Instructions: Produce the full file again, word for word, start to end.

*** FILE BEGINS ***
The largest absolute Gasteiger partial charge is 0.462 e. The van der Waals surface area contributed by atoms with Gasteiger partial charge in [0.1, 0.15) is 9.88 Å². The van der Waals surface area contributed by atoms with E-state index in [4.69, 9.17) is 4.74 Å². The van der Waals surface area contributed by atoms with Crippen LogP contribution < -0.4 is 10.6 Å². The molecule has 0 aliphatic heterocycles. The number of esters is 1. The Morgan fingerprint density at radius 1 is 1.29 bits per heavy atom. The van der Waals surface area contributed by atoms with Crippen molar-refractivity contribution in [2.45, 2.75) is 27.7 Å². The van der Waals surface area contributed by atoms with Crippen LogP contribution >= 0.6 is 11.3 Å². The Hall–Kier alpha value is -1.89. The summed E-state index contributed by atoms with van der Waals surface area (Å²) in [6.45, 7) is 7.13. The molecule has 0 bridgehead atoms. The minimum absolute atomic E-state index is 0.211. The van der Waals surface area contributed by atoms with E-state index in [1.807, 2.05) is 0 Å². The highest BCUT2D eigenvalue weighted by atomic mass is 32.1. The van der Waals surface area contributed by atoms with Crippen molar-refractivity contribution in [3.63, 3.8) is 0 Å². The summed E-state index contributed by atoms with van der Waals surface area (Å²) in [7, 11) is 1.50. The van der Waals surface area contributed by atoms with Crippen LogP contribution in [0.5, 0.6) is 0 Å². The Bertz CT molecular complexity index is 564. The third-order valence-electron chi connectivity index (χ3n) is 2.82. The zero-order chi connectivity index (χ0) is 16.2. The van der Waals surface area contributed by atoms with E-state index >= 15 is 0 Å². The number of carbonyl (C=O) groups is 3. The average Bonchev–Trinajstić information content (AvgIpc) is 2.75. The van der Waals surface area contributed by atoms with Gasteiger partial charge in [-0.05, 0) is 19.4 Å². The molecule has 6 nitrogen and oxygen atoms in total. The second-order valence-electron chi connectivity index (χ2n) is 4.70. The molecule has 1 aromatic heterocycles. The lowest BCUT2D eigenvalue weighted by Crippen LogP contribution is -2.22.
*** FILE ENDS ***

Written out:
The largest absolute Gasteiger partial charge is 0.462 e. The van der Waals surface area contributed by atoms with Gasteiger partial charge in [0.1, 0.15) is 9.88 Å². The van der Waals surface area contributed by atoms with E-state index in [4.69, 9.17) is 4.74 Å². The van der Waals surface area contributed by atoms with Crippen LogP contribution < -0.4 is 10.6 Å². The molecule has 0 aliphatic heterocycles. The number of esters is 1. The Morgan fingerprint density at radius 1 is 1.29 bits per heavy atom. The van der Waals surface area contributed by atoms with Crippen molar-refractivity contribution in [2.45, 2.75) is 27.7 Å². The van der Waals surface area contributed by atoms with Crippen LogP contribution >= 0.6 is 11.3 Å². The Hall–Kier alpha value is -1.89. The summed E-state index contributed by atoms with van der Waals surface area (Å²) in [6.45, 7) is 7.13. The molecule has 0 bridgehead atoms. The minimum absolute atomic E-state index is 0.211. The van der Waals surface area contributed by atoms with E-state index in [1.807, 2.05) is 0 Å². The highest BCUT2D eigenvalue weighted by atomic mass is 32.1. The van der Waals surface area contributed by atoms with Crippen molar-refractivity contribution in [3.63, 3.8) is 0 Å². The summed E-state index contributed by atoms with van der Waals surface area (Å²) in [7, 11) is 1.50. The van der Waals surface area contributed by atoms with Crippen LogP contribution in [0.5, 0.6) is 0 Å². The Bertz CT molecular complexity index is 564. The third-order valence-electron chi connectivity index (χ3n) is 2.82. The zero-order chi connectivity index (χ0) is 16.2. The van der Waals surface area contributed by atoms with E-state index >= 15 is 0 Å². The number of carbonyl (C=O) groups is 3. The average Bonchev–Trinajstić information content (AvgIpc) is 2.75. The van der Waals surface area contributed by atoms with Gasteiger partial charge in [-0.05, 0) is 19.4 Å². The molecule has 6 nitrogen and oxygen atoms in total. The second-order valence-electron chi connectivity index (χ2n) is 4.70. The molecule has 1 aromatic heterocycles. The lowest BCUT2D eigenvalue weighted by Crippen LogP contribution is -2.22.